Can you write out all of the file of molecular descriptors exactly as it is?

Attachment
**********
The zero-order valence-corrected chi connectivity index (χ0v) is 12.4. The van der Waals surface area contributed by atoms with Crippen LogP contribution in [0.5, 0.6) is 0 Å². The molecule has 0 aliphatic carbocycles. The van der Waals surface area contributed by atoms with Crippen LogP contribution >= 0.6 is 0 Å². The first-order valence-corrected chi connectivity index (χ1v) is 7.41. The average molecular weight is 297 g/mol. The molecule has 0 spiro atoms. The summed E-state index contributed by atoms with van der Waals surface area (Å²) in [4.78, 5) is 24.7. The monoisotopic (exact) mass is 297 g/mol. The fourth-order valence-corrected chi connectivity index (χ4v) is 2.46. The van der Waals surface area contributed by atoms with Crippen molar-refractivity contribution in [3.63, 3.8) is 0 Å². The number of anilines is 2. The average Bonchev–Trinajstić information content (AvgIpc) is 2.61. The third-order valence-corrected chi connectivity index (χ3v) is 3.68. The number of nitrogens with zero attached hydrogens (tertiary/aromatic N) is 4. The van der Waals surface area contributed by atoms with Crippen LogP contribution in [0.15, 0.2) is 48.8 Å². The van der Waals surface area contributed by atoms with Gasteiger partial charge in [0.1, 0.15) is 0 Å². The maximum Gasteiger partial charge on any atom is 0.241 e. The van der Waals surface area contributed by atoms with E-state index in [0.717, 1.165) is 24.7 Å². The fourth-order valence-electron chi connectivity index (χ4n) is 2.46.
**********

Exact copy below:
The zero-order valence-corrected chi connectivity index (χ0v) is 12.4. The van der Waals surface area contributed by atoms with Crippen LogP contribution in [0.5, 0.6) is 0 Å². The molecule has 0 aliphatic carbocycles. The van der Waals surface area contributed by atoms with Crippen LogP contribution >= 0.6 is 0 Å². The first-order valence-corrected chi connectivity index (χ1v) is 7.41. The average molecular weight is 297 g/mol. The molecule has 0 spiro atoms. The summed E-state index contributed by atoms with van der Waals surface area (Å²) in [4.78, 5) is 24.7. The monoisotopic (exact) mass is 297 g/mol. The fourth-order valence-corrected chi connectivity index (χ4v) is 2.46. The van der Waals surface area contributed by atoms with Crippen molar-refractivity contribution in [3.63, 3.8) is 0 Å². The number of anilines is 2. The average Bonchev–Trinajstić information content (AvgIpc) is 2.61. The third-order valence-corrected chi connectivity index (χ3v) is 3.68. The number of nitrogens with zero attached hydrogens (tertiary/aromatic N) is 4. The van der Waals surface area contributed by atoms with Crippen LogP contribution in [0.15, 0.2) is 48.8 Å². The van der Waals surface area contributed by atoms with Gasteiger partial charge in [0.1, 0.15) is 0 Å². The maximum Gasteiger partial charge on any atom is 0.241 e. The van der Waals surface area contributed by atoms with E-state index in [0.717, 1.165) is 24.7 Å². The fourth-order valence-electron chi connectivity index (χ4n) is 2.46.